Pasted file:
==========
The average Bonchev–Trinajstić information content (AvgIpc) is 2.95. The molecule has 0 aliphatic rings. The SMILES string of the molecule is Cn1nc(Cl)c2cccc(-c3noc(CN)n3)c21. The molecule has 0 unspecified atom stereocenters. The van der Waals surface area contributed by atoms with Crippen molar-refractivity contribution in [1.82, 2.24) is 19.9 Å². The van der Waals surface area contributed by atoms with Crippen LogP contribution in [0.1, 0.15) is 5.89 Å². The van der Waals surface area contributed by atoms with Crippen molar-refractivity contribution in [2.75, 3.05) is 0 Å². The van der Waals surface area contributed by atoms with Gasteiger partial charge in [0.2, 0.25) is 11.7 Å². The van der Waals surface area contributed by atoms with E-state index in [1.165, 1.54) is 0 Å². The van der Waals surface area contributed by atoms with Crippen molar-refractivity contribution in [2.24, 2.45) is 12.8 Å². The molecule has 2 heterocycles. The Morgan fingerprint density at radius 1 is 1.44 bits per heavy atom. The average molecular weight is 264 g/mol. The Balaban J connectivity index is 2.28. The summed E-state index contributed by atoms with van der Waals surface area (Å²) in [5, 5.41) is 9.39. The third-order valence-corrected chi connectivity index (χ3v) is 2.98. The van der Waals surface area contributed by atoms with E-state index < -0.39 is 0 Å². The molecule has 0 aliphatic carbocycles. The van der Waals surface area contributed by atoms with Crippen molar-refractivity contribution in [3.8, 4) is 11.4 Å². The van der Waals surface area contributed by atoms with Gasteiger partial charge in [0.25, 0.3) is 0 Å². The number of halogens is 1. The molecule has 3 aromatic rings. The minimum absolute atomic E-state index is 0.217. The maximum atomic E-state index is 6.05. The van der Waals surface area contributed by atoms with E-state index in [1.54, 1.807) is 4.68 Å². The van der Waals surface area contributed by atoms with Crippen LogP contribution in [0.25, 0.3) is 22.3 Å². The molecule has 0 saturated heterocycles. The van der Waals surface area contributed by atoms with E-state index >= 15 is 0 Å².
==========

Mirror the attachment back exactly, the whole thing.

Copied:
The average Bonchev–Trinajstić information content (AvgIpc) is 2.95. The molecule has 0 aliphatic rings. The SMILES string of the molecule is Cn1nc(Cl)c2cccc(-c3noc(CN)n3)c21. The molecule has 0 unspecified atom stereocenters. The van der Waals surface area contributed by atoms with Crippen molar-refractivity contribution in [1.82, 2.24) is 19.9 Å². The van der Waals surface area contributed by atoms with Crippen LogP contribution in [0.1, 0.15) is 5.89 Å². The van der Waals surface area contributed by atoms with Crippen molar-refractivity contribution in [2.75, 3.05) is 0 Å². The van der Waals surface area contributed by atoms with Gasteiger partial charge in [0.2, 0.25) is 11.7 Å². The van der Waals surface area contributed by atoms with E-state index in [1.165, 1.54) is 0 Å². The van der Waals surface area contributed by atoms with Crippen molar-refractivity contribution in [2.24, 2.45) is 12.8 Å². The molecule has 2 heterocycles. The Morgan fingerprint density at radius 1 is 1.44 bits per heavy atom. The average molecular weight is 264 g/mol. The Balaban J connectivity index is 2.28. The summed E-state index contributed by atoms with van der Waals surface area (Å²) in [5, 5.41) is 9.39. The third-order valence-corrected chi connectivity index (χ3v) is 2.98. The van der Waals surface area contributed by atoms with E-state index < -0.39 is 0 Å². The molecule has 0 aliphatic carbocycles. The van der Waals surface area contributed by atoms with Crippen molar-refractivity contribution in [3.8, 4) is 11.4 Å². The van der Waals surface area contributed by atoms with Gasteiger partial charge in [0.25, 0.3) is 0 Å². The number of halogens is 1. The molecule has 3 aromatic rings. The minimum absolute atomic E-state index is 0.217. The maximum atomic E-state index is 6.05. The van der Waals surface area contributed by atoms with E-state index in [1.54, 1.807) is 4.68 Å². The van der Waals surface area contributed by atoms with Crippen LogP contribution in [0.25, 0.3) is 22.3 Å². The molecule has 0 saturated heterocycles. The van der Waals surface area contributed by atoms with E-state index >= 15 is 0 Å².